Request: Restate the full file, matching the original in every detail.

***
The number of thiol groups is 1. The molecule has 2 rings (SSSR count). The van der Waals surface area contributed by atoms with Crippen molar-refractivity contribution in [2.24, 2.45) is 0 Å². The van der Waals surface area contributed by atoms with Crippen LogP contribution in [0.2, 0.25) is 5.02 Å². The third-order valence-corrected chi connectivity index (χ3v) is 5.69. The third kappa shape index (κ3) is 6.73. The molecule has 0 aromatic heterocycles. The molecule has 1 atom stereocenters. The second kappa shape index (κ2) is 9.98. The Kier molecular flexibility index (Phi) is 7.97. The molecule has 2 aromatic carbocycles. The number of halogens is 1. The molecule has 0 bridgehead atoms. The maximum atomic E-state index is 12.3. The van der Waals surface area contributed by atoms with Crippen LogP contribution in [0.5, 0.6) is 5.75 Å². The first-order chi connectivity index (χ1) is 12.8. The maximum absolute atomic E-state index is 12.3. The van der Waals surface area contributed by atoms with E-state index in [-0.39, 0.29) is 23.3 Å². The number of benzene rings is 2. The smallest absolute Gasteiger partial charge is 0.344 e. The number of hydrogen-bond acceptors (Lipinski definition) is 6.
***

The number of thiol groups is 1. The molecule has 2 rings (SSSR count). The van der Waals surface area contributed by atoms with Crippen molar-refractivity contribution in [2.24, 2.45) is 0 Å². The van der Waals surface area contributed by atoms with Crippen LogP contribution in [0.2, 0.25) is 5.02 Å². The third-order valence-corrected chi connectivity index (χ3v) is 5.69. The third kappa shape index (κ3) is 6.73. The molecule has 0 aromatic heterocycles. The molecule has 1 atom stereocenters. The second kappa shape index (κ2) is 9.98. The Kier molecular flexibility index (Phi) is 7.97. The molecule has 2 aromatic carbocycles. The number of halogens is 1. The molecule has 0 bridgehead atoms. The maximum atomic E-state index is 12.3. The van der Waals surface area contributed by atoms with Crippen LogP contribution in [0.5, 0.6) is 5.75 Å². The first-order chi connectivity index (χ1) is 12.8. The maximum absolute atomic E-state index is 12.3. The van der Waals surface area contributed by atoms with E-state index in [-0.39, 0.29) is 23.3 Å². The number of benzene rings is 2. The smallest absolute Gasteiger partial charge is 0.344 e. The number of hydrogen-bond acceptors (Lipinski definition) is 6.